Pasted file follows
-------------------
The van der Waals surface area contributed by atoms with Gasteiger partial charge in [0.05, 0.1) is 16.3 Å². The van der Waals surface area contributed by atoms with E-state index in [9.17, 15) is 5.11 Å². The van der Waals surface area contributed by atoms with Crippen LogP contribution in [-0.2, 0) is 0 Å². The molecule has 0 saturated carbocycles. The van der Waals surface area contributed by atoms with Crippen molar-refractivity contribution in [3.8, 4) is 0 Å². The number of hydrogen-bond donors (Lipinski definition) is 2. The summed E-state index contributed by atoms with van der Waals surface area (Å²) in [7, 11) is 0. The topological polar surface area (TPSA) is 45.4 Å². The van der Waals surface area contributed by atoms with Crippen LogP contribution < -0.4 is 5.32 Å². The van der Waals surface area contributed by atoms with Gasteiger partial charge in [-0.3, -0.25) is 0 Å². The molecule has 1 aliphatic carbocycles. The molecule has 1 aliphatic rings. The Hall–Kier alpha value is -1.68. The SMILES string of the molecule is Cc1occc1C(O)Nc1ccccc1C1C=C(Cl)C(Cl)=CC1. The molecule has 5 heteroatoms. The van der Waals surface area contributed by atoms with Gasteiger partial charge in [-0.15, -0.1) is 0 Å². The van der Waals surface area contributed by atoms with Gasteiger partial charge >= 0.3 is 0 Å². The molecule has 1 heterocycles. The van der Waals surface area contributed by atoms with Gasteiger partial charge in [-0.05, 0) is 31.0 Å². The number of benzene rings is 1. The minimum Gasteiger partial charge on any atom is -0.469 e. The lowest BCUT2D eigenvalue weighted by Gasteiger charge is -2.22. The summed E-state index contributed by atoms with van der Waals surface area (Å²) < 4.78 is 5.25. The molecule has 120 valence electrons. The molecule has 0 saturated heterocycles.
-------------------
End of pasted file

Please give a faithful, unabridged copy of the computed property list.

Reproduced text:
The van der Waals surface area contributed by atoms with Gasteiger partial charge in [0.05, 0.1) is 16.3 Å². The van der Waals surface area contributed by atoms with E-state index in [9.17, 15) is 5.11 Å². The van der Waals surface area contributed by atoms with Crippen LogP contribution in [-0.2, 0) is 0 Å². The molecule has 0 saturated carbocycles. The van der Waals surface area contributed by atoms with Crippen molar-refractivity contribution in [3.8, 4) is 0 Å². The number of hydrogen-bond donors (Lipinski definition) is 2. The summed E-state index contributed by atoms with van der Waals surface area (Å²) in [7, 11) is 0. The topological polar surface area (TPSA) is 45.4 Å². The van der Waals surface area contributed by atoms with Crippen LogP contribution < -0.4 is 5.32 Å². The van der Waals surface area contributed by atoms with Gasteiger partial charge in [-0.3, -0.25) is 0 Å². The molecule has 1 aliphatic carbocycles. The molecule has 1 aliphatic rings. The Hall–Kier alpha value is -1.68. The SMILES string of the molecule is Cc1occc1C(O)Nc1ccccc1C1C=C(Cl)C(Cl)=CC1. The molecule has 5 heteroatoms. The van der Waals surface area contributed by atoms with Gasteiger partial charge in [-0.15, -0.1) is 0 Å². The van der Waals surface area contributed by atoms with Gasteiger partial charge >= 0.3 is 0 Å². The molecule has 1 heterocycles. The van der Waals surface area contributed by atoms with Gasteiger partial charge in [-0.05, 0) is 31.0 Å². The number of benzene rings is 1. The minimum Gasteiger partial charge on any atom is -0.469 e. The lowest BCUT2D eigenvalue weighted by Gasteiger charge is -2.22. The summed E-state index contributed by atoms with van der Waals surface area (Å²) < 4.78 is 5.25. The molecule has 120 valence electrons. The molecule has 0 saturated heterocycles.